Vatican lifts married priests ban in US, Canada, and Australia

The Vatican has lifted the ban on the ordination of married men to priesthood in Eastern Catholic churches outside their traditional territories.

The lifting of the ban allows married men in Eastern Catholic churches to be ordained in the likes of the US, Canada and Australia.

Lifting the ban also does away with the provision that Eastern Catholic bishops need Vatican approval to ordain married men.

Some Eastern Catholic bishops have reportedly ignored Vatican approval and been discreetly ordaining married men for some time.

Melkite Bishop Nicholas Samra of Newton Massachusetts told CNS he was delighted with the lifting of the ban.

The Vatican decree was signed by Cardinal Leonardo Sandri, prefect for the Eastern Churches, on June 14, and was published later online in the Acta Apostolicae Sedis, the official periodical through which Vatican laws and decisions are published.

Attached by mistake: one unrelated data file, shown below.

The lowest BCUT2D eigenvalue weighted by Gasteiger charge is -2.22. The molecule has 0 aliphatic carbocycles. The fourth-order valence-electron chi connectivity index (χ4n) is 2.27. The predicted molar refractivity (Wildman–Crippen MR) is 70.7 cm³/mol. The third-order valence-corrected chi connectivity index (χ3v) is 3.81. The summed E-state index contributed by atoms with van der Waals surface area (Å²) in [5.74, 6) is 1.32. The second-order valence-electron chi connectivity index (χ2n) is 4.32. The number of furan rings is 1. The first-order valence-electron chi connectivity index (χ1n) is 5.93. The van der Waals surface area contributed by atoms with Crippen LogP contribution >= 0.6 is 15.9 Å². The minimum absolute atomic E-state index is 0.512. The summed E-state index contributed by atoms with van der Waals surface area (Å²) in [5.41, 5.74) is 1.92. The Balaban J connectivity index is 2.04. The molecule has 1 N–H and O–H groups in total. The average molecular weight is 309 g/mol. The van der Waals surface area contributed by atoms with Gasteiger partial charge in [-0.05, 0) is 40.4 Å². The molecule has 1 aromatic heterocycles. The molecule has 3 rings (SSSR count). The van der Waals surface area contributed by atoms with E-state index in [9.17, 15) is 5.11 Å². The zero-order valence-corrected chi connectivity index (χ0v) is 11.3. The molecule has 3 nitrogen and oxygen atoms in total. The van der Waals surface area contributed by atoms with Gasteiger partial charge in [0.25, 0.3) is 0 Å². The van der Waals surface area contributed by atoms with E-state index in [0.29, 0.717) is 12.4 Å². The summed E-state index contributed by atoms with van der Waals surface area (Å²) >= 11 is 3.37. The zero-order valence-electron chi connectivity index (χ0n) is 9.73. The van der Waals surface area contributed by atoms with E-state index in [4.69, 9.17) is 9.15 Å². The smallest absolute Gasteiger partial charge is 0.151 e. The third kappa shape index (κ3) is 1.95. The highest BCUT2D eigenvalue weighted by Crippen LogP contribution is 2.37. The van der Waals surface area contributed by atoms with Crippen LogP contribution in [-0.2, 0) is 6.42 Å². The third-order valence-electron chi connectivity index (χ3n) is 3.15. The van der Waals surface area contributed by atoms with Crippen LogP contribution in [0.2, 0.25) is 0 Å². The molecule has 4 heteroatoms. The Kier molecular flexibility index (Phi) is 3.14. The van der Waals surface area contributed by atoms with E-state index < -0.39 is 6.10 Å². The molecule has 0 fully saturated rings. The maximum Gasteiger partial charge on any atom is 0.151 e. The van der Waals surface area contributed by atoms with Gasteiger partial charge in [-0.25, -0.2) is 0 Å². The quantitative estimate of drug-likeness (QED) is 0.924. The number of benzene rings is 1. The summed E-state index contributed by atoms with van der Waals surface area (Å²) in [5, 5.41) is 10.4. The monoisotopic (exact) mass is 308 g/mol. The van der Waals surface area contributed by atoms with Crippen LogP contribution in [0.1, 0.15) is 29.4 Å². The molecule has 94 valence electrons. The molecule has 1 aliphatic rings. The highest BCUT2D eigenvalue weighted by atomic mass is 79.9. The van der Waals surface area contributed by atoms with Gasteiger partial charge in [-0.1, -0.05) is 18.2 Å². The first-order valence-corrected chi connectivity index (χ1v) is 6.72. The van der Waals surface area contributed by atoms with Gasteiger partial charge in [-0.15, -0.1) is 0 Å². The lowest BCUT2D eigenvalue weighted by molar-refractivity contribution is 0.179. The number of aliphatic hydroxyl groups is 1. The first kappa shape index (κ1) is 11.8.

The new provisions allow Eastern Catholic bishops outside their traditional territory the faculties to “allow pastoral service of Eastern married clergy” and “to ordain Eastern married candidates” in their eparchies or dioceses.

The local Latin-rite bishop however must be informed, in writing, of the Eastern Catholic Bishop’s intention, “in order to have his opinion and any relevant information.”

Ruthenian Bishop John Kudrick of Parma, Ohio, says he sees the end to imposed celibacy for Eastern priests in the diaspora as an acknowledgement of the Eastern churches’ “obligation to maintain their integrity” and “of the right of the various churches to equal responsibility of evangelization throughout the world.”

“The world needs the church in its fullness,” he said.

Kudrick said Eastern churches in the diaspora have a responsibility to minister to new immigrants, who are accustomed to married priests.


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